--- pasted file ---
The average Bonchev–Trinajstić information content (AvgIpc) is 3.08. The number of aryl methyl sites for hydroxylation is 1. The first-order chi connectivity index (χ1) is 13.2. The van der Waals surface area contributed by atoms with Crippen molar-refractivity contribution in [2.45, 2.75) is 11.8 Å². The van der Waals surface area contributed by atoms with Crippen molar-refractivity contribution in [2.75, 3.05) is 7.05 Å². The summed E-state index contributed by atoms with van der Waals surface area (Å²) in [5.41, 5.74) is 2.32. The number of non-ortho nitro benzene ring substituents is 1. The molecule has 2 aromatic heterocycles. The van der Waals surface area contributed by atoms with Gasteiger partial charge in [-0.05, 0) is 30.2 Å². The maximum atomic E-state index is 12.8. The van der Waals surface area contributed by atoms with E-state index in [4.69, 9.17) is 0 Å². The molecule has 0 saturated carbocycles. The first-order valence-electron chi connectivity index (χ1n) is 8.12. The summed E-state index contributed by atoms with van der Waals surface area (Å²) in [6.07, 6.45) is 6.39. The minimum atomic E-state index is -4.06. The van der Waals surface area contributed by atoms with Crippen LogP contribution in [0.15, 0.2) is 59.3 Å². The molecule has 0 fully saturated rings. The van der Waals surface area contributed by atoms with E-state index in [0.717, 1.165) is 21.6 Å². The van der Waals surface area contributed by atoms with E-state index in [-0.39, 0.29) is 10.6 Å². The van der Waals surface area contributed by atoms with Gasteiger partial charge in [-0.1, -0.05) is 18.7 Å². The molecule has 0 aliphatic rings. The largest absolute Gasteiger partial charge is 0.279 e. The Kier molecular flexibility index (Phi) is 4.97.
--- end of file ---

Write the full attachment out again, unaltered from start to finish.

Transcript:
The average Bonchev–Trinajstić information content (AvgIpc) is 3.08. The number of aryl methyl sites for hydroxylation is 1. The first-order chi connectivity index (χ1) is 13.2. The van der Waals surface area contributed by atoms with Crippen molar-refractivity contribution in [2.45, 2.75) is 11.8 Å². The van der Waals surface area contributed by atoms with Crippen molar-refractivity contribution in [2.75, 3.05) is 7.05 Å². The summed E-state index contributed by atoms with van der Waals surface area (Å²) in [5.41, 5.74) is 2.32. The number of non-ortho nitro benzene ring substituents is 1. The molecule has 2 aromatic heterocycles. The van der Waals surface area contributed by atoms with Gasteiger partial charge in [-0.05, 0) is 30.2 Å². The maximum atomic E-state index is 12.8. The van der Waals surface area contributed by atoms with E-state index in [4.69, 9.17) is 0 Å². The molecule has 0 saturated carbocycles. The first-order valence-electron chi connectivity index (χ1n) is 8.12. The summed E-state index contributed by atoms with van der Waals surface area (Å²) in [6.07, 6.45) is 6.39. The minimum atomic E-state index is -4.06. The van der Waals surface area contributed by atoms with Crippen LogP contribution in [0.15, 0.2) is 59.3 Å². The molecule has 0 fully saturated rings. The van der Waals surface area contributed by atoms with E-state index in [0.717, 1.165) is 21.6 Å². The van der Waals surface area contributed by atoms with E-state index in [-0.39, 0.29) is 10.6 Å². The van der Waals surface area contributed by atoms with Gasteiger partial charge in [-0.1, -0.05) is 18.7 Å². The molecule has 0 aliphatic rings. The largest absolute Gasteiger partial charge is 0.279 e. The Kier molecular flexibility index (Phi) is 4.97.